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We thank Dr Platt and colleagues for their critical review of our work, especially of the methodology that we have used in this study. It is understandable that comparative studies of treatment effectiveness trigger constructive discussions among industry and academics. We also vehemently agree that rigorous methodology and cautious interpretation of results is mandatory, especially for analyses of observational data.1 2 Therefore, in this letter, we will provide additional clarifications in response to the concerns raised.
We appreciate that the categories that are underrepresented in multivariable logistic regression models may lead to inflation of estimates of the corresponding coefficients and their variance. Such inflation would, however, result in an overly conservative matching rather than the opposite. Due to the use of a caliper, patients with an extreme propensity score can not be matched to patients within the bulk of the distribution of the propensity scores. Such patients were excluded from the matched cohorts.
The issue of residual imbalance is important in any non-randomised comparative study. We acknowledge that the standardised mean difference in annualised relapse rates (ARR) between teriflunomide and fingolimod exceeded the nominal threshold of 20%. It is therefore reassuring that the sensitivity analyses, in which the residual imbalance fell below the accepted threshold of 20% (patients with prior on-treatment relapses, Cohen’s d 14%, and...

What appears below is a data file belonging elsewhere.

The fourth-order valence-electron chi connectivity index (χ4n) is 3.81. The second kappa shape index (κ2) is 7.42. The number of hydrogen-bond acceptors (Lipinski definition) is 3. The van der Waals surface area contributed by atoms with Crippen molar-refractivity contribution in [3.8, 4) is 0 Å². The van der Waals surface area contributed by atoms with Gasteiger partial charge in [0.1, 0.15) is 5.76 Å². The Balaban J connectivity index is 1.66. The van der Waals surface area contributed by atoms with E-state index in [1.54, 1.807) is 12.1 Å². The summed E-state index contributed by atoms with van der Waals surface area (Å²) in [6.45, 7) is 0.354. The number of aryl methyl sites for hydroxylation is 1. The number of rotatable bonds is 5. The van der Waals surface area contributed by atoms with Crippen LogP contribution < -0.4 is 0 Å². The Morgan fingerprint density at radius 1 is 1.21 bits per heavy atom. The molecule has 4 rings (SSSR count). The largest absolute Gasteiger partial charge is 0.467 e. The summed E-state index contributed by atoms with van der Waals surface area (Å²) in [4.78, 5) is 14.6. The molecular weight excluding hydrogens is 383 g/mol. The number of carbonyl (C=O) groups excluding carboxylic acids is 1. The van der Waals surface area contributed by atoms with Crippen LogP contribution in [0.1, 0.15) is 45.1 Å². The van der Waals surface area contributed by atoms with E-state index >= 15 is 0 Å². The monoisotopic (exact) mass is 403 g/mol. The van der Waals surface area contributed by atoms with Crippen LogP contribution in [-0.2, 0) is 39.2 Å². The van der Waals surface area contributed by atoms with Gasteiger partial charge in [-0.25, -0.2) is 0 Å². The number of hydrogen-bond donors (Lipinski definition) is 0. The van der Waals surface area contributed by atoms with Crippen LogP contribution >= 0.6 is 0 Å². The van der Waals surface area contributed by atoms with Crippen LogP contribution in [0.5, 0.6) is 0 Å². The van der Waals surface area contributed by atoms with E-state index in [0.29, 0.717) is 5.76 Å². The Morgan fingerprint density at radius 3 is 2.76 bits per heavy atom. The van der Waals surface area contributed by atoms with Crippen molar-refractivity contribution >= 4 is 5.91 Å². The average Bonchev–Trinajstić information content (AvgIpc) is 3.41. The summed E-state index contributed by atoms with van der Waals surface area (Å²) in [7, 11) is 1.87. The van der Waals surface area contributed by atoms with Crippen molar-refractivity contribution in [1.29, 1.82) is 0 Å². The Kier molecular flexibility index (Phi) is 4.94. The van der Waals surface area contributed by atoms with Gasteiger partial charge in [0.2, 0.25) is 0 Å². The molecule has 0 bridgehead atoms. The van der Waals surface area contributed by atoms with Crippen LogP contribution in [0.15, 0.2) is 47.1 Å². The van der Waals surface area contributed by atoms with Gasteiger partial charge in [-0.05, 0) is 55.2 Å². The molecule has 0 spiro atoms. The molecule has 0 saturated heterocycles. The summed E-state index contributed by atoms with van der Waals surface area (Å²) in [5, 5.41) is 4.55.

The issue of residual imbalance is important in any non-randomised comparative study. We acknowledge that the standardised mean difference in annualised relapse rates (ARR) between teriflunomide and fingolimod exceeded the nominal threshold of 20%. It is therefore reassuring that the sensitivity analyses, in which the residual imbalance fell below the accepted threshold of 20% (patients with prior on-treatment relapses, Cohen’s d 14%, and analysis with no MRI data included, Cohen’s d 16%) confirmed the results of the primary analysis. We have chosen not to explicitly report absolute differences in proportions reported in Table 1; this information is redundant as the absolute differences can easily be calculated from the proportions shown in the table.
Dr Platt and colleagues make an important point that the comparison of baseline patient characteristics should account for the weights used due to matching in a one-to-multiple variable ratio. We have recalculated the differences for the primary analysis and have observed that our original standardised mean differences overestimated the true weighted standardised mean differences present (see the Table below). Reassuringly, the compared groups are in reality more closely aligned than what the Table 1 in our article would suggest.
TABLE: Recalculated weighted standardised mean differences (Cohen’s d) for continuous baseline characteristics. (DMF, dimethyl fumarate)
DMF vs. teriflunomide fingolimod vs. DMF fingolimod vs. teriflunomide
age 0.006 0.01 0.02
disease duration 0.006 0.003 0.01
disability (EDSS) 0.04 0.002 0.026
relapses 12 months pre-baseline 0.05 0.015 0.03